Artists haven’t always used music to express themselves. Bob Dylan first began putting his soul into the lyrics he wrote in the early sixties, and, after a few conversations, The Beatles were soon on board with making pop music more personal. It would be a facet that Lennon would carry into all his work — no matter the art at hand, if it was John Lennon’s creation, it would have a hefty dose of the Liverpudlian included. Of course, this was reflecting in the work of The Beatles too.
Some songs were hidden in plain sight, like the band’s ‘Help!’ which, according to Paul McCartney, was Lennon’s thinly veiled cry for help amid the ongoing bumrush of Beatlemania. Some songs, however, more were more obvious in their conception and direction. One such track acted as a perfect wedding memento, ‘The Ballad of John and Yoko’, which, as you may expect, encapsulated the iconic pair’s Gilbratar wedding day.
Many husbands may have commemorated the day with pictures or with a video recording, but for Lennon, who certainly wasn’t your average groom, the only way to truly capture the special day was with a song: “It was very romantic,” the singer told Rolling Stone in 1970. “It’s all in the song, ‘The Ballad Of John And Yoko’ if you want to know how it happened, it’s in there. Gibraltar was like a little sunny dream. I couldn’t find a white suit – I had sort of off-white corduroy trousers and a white jacket. Yoko had all white on.”
“I wrote that in Paris on our honeymoon,” Lennon later confirmed to David Sheff for his famous Playboy article in 1980. “It’s a piece of journalism. It’s a folk song. That’s why I called it ‘The Ballad Of’.” The song may have been conceptualised during his and Yoko’s honeymoon, but it wasn’t until he took it back to his other marriage, the one he shared with Paul McCartney, that he could get the song completed.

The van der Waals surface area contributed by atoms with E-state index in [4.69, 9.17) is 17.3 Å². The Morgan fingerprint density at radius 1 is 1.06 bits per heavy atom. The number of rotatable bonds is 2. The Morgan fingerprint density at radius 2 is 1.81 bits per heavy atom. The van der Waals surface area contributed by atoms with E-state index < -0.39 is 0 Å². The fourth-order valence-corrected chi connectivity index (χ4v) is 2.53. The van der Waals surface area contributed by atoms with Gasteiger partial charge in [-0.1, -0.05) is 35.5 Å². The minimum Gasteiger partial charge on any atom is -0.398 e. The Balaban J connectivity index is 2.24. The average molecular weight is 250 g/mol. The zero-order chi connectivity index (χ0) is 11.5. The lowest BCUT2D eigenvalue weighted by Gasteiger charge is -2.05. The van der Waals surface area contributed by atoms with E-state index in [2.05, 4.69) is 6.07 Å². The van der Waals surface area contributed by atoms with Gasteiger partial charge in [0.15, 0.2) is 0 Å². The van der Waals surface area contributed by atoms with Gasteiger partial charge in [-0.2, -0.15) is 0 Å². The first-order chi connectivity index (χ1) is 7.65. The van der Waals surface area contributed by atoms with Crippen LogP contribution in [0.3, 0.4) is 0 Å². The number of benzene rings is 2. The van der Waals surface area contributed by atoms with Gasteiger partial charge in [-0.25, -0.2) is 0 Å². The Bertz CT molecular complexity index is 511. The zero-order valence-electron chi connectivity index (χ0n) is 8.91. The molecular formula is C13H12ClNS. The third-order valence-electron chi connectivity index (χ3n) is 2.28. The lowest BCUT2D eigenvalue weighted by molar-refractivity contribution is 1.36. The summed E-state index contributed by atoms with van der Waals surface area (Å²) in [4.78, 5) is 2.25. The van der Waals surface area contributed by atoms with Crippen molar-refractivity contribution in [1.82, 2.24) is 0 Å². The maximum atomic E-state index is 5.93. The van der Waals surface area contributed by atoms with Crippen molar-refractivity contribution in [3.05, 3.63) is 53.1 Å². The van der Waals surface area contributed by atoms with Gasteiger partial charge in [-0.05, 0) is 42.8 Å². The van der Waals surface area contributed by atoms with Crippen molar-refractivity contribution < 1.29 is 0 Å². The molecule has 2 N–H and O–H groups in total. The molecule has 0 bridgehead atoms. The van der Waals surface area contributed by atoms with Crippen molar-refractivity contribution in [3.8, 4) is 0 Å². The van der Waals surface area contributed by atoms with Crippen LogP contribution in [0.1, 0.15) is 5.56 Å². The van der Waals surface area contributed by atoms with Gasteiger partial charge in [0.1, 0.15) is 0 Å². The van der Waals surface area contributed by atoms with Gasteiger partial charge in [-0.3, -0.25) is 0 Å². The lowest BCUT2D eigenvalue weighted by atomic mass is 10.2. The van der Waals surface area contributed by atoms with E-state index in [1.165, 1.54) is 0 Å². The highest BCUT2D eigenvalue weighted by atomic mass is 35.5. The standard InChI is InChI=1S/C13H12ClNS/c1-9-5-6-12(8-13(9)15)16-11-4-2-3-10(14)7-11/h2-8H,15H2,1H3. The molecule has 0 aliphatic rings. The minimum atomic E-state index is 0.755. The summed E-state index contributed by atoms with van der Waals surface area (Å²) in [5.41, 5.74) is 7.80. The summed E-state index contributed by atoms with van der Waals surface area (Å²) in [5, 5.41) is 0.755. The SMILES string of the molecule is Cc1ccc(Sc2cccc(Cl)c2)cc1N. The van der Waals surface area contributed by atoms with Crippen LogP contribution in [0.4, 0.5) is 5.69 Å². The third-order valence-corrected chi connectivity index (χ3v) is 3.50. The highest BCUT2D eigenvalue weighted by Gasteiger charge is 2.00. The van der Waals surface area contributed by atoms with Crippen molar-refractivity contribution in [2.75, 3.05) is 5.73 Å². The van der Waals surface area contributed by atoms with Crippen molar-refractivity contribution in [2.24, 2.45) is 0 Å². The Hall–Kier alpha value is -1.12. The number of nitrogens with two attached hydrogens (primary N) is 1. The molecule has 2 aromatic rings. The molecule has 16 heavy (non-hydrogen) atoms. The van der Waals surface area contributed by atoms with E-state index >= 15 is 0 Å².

He arrived at McCartney’s London home on April 14th 1969, eager to get the song that had been whirling through his head completed and whisked off to the studio. “John was in an impatient mood, so I was happy to help,” recalled McCartney to Barry Miles for his book Many Years From Now. “It’s quite a good song; it has always surprised me how with just the two of us on it, it ended up sounding like The Beatles.”
Though the track was certainly aimed at the romance between John and Yoko, there was one moment in the track that offered a potential point of concern for the band, namely the line: “Christ, you know it ain’t easy, you know how hard it can be/ The way things are going, they’re gonna crucify me.” Which, following Lennon’s alleged comments that The Beatles were “bigger” than Jesus three years prior, had left Lennon unwilling to take any chances, even sending out a memo which read: “Tony – No pre-publicity on Ballad Of John & Yoko especially the ‘Christ’ bit – so don’t play it round too much or you’ll frighten people – get it pressed first.”
That didn’t stop the song from being looked upon unfavourably. Perhaps because of Lennon’s nod to immortalising himself as Christ, or perhaps because his relationship with Yoko Ono had ruffled some feathers. Either way, the song remained a rich but rarely approached piece of The Beatles canon. However, according to the band’s producer George Martin, in reality, it was the beginning of the Plastic Ono Band and their new way of working.
“I enjoyed working with John and Yoko on ‘The Ballad Of John And Yoko’,” recalled Martin on Anthology. “It was just the two of them with Paul. When you think about it, in a funny kind of way, it was the beginning of their own label, and their own way of recording. It was hardly a Beatle track. It was a kind of thin end of the wedge, as far as they were concerned. John had already mentally left the group anyway, and I think that was just the beginning of it all.”
Banned or not, a true Beatles track or not, it didn’t really matter to Lennon. For him, this song was about capturing the wild romance he had shared with Yoko Ono, as he so neatly put it: “It’s like an old-time ballad. It’s just the story of us getting married, going to Paris, going to Amsterdam, all that. It’s Johnny B Paperback Writer!”